You Can't Go Home Again

Originally uploaded by inqurious
A moment in your past of hearth and home defined by the people and the place as they were but no longer are. A memory tinted slightly rose in the rear view mirror.

Erin and I have been talking a bit about home recently -- Washington for her and bits of New Hampshire for me. It has struck me that the next time I'm in New Hampshire it will probably be for Christmas, if my nuclear family doesn't just meet in the middle in Ohio again.

I'm sure that I will love hiking and adventuring out in the Sierras, hopefully with my Dad every now and then, but it will have a sense of adventuring only. In California I don't know if I'll ever feel like I'm out in the wilds of my home, which an old rickety Inn and a warm hearth and hearty fiddleheads with mashed potatoes at the end of my trail.

I've always said I never really felt like I had any real roots anywhere, and that still holds some truth -- I still don't fit in completely with New Hampshire. But all this talk of going far, far away is bringing out something quite real: Dad and Mom have made it their home while putting down roots, and while raising me there dug out something I could call home. The smell of a hockey locker room; the crisp crunch of snow at a New Deal ski area; the rugged, ancient giants of the Presidentials; The creak of wood in a centuries-old inn; The lost granite rock wall in the woods;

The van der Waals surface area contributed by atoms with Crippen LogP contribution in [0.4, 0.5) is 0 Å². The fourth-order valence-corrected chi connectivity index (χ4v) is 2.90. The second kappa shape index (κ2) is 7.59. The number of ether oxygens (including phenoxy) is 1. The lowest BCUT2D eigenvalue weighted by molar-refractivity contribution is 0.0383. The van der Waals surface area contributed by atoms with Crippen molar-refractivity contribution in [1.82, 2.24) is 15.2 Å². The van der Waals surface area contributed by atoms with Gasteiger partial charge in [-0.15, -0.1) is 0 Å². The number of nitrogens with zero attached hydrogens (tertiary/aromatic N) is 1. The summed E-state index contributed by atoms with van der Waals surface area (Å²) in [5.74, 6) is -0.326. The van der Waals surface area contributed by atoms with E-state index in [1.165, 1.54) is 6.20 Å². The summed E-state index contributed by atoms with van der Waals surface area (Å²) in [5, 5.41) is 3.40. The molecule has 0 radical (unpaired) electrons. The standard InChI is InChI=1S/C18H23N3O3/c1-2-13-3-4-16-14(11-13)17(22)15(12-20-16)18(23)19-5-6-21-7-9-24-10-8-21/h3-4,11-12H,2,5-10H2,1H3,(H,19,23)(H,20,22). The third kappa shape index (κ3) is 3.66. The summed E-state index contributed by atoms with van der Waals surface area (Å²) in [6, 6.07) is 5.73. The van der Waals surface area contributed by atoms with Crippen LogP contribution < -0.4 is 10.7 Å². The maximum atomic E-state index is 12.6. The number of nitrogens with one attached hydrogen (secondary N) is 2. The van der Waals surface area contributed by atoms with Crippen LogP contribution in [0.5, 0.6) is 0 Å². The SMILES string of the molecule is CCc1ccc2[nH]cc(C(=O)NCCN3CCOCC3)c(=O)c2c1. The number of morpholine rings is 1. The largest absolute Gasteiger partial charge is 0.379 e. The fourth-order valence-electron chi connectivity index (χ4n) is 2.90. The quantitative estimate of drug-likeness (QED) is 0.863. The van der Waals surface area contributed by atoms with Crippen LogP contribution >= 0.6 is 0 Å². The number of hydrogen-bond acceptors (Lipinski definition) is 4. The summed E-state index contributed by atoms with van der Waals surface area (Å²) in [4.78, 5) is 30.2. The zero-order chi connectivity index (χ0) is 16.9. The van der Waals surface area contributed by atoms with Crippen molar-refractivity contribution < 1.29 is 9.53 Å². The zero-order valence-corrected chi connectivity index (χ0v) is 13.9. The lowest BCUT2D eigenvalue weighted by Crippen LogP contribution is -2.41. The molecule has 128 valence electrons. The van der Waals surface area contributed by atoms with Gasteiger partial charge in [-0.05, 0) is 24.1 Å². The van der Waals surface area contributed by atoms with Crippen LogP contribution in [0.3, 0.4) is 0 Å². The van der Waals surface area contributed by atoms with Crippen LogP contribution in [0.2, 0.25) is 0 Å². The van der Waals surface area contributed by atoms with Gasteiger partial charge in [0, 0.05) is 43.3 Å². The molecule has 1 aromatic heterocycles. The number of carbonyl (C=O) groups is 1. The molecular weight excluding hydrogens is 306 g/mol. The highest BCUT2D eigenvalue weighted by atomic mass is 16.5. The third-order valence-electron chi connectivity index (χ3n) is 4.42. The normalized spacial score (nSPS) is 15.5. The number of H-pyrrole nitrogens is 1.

A wooded, wild, very New England solace that I won't see again for a long time. Until then, New Hampshire, please don't change too much.

1 comment:

KitchenGirl said...

I miss the only place that ever passed for home for me, which was the woods and dirt roads of my hometown. I didn't live in the same house for more than a year until I was 14, so "home" is not a building, or even a family (no need to get into that), but the rural town where I spent most of my essentially rootless childhood. I miss the dirt roads that feel cool and damp in the summer, the brooks surrounded by ferns, the wintergreen that grew everywhere, the mossy "caves" in the glacial gully that we used to explore, and having a childhood where riding my bike four miles to go play with my best friend at the age of 10 wasn't a weird or dangerous thing to do.

Some signs have appeared lately making me think about bringing my life back there, but I'm not sure I like the idea of living more than a 15-minute drive from an international airport, in case I need to leave the country in a hurry (you just never know.)